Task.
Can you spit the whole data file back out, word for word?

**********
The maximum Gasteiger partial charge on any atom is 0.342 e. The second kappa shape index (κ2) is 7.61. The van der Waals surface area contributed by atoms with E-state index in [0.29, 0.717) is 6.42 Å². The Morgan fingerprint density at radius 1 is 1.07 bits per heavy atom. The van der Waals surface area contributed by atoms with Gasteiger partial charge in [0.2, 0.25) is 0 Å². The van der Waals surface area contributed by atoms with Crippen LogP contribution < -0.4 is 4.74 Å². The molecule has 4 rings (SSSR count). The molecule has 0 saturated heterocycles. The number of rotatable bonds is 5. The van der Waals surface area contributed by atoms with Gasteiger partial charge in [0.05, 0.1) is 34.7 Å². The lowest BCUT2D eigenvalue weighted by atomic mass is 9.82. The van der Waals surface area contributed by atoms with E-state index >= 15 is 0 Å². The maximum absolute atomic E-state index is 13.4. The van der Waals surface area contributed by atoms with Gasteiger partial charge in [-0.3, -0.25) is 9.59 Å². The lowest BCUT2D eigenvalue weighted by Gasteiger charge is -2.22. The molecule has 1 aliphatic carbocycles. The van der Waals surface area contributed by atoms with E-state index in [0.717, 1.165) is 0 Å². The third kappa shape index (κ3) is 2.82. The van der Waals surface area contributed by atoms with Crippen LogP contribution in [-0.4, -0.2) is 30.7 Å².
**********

The maximum Gasteiger partial charge on any atom is 0.342 e. The second kappa shape index (κ2) is 7.61. The van der Waals surface area contributed by atoms with E-state index in [0.29, 0.717) is 6.42 Å². The Morgan fingerprint density at radius 1 is 1.07 bits per heavy atom. The van der Waals surface area contributed by atoms with Gasteiger partial charge in [0.2, 0.25) is 0 Å². The van der Waals surface area contributed by atoms with Crippen LogP contribution < -0.4 is 4.74 Å². The molecule has 4 rings (SSSR count). The molecule has 0 saturated heterocycles. The number of rotatable bonds is 5. The van der Waals surface area contributed by atoms with Gasteiger partial charge in [0.05, 0.1) is 34.7 Å². The lowest BCUT2D eigenvalue weighted by atomic mass is 9.82. The van der Waals surface area contributed by atoms with E-state index >= 15 is 0 Å². The maximum absolute atomic E-state index is 13.4. The van der Waals surface area contributed by atoms with Gasteiger partial charge in [-0.3, -0.25) is 9.59 Å². The lowest BCUT2D eigenvalue weighted by Gasteiger charge is -2.22. The molecule has 1 aliphatic carbocycles. The van der Waals surface area contributed by atoms with E-state index in [0.717, 1.165) is 0 Å². The third kappa shape index (κ3) is 2.82. The van der Waals surface area contributed by atoms with Crippen LogP contribution in [-0.4, -0.2) is 30.7 Å².